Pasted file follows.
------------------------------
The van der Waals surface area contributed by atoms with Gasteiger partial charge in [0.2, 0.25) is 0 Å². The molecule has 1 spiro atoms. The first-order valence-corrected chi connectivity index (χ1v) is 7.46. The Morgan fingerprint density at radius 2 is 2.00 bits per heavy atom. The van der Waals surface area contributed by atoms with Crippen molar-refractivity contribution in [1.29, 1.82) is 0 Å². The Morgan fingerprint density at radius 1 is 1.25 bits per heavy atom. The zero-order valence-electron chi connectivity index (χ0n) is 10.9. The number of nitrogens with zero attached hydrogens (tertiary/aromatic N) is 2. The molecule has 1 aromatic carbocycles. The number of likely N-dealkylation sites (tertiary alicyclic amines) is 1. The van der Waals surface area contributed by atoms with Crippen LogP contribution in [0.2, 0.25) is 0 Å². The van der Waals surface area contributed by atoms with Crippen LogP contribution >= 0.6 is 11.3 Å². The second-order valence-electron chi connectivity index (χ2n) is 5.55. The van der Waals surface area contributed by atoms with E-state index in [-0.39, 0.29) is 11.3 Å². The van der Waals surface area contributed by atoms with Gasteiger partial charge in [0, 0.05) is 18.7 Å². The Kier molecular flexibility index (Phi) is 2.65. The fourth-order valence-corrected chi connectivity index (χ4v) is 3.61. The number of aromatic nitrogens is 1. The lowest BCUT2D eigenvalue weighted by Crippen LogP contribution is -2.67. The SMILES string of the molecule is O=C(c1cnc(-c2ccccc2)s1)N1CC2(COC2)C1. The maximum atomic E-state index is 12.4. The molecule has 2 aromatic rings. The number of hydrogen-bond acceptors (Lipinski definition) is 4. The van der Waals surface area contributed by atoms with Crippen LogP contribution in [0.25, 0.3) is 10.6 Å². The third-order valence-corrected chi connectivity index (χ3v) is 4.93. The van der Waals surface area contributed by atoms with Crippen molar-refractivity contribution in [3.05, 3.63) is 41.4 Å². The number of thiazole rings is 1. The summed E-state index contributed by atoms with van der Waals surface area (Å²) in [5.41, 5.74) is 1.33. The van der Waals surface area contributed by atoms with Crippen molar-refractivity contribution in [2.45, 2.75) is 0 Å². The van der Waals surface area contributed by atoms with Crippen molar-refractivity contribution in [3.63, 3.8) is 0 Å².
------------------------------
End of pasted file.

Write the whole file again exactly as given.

The van der Waals surface area contributed by atoms with Gasteiger partial charge in [0.2, 0.25) is 0 Å². The molecule has 1 spiro atoms. The first-order valence-corrected chi connectivity index (χ1v) is 7.46. The Morgan fingerprint density at radius 2 is 2.00 bits per heavy atom. The van der Waals surface area contributed by atoms with Crippen molar-refractivity contribution in [1.29, 1.82) is 0 Å². The Morgan fingerprint density at radius 1 is 1.25 bits per heavy atom. The zero-order valence-electron chi connectivity index (χ0n) is 10.9. The number of nitrogens with zero attached hydrogens (tertiary/aromatic N) is 2. The molecule has 1 aromatic carbocycles. The number of likely N-dealkylation sites (tertiary alicyclic amines) is 1. The van der Waals surface area contributed by atoms with Crippen LogP contribution in [0.2, 0.25) is 0 Å². The van der Waals surface area contributed by atoms with Crippen LogP contribution >= 0.6 is 11.3 Å². The second-order valence-electron chi connectivity index (χ2n) is 5.55. The van der Waals surface area contributed by atoms with E-state index in [-0.39, 0.29) is 11.3 Å². The van der Waals surface area contributed by atoms with Gasteiger partial charge in [0, 0.05) is 18.7 Å². The Kier molecular flexibility index (Phi) is 2.65. The fourth-order valence-corrected chi connectivity index (χ4v) is 3.61. The number of aromatic nitrogens is 1. The lowest BCUT2D eigenvalue weighted by Crippen LogP contribution is -2.67. The SMILES string of the molecule is O=C(c1cnc(-c2ccccc2)s1)N1CC2(COC2)C1. The maximum atomic E-state index is 12.4. The molecule has 2 aromatic rings. The number of hydrogen-bond acceptors (Lipinski definition) is 4. The van der Waals surface area contributed by atoms with Crippen LogP contribution in [0.25, 0.3) is 10.6 Å². The third-order valence-corrected chi connectivity index (χ3v) is 4.93. The van der Waals surface area contributed by atoms with Crippen molar-refractivity contribution in [3.05, 3.63) is 41.4 Å². The number of thiazole rings is 1. The summed E-state index contributed by atoms with van der Waals surface area (Å²) in [5.41, 5.74) is 1.33. The van der Waals surface area contributed by atoms with Crippen molar-refractivity contribution in [2.45, 2.75) is 0 Å². The van der Waals surface area contributed by atoms with Crippen molar-refractivity contribution in [3.63, 3.8) is 0 Å².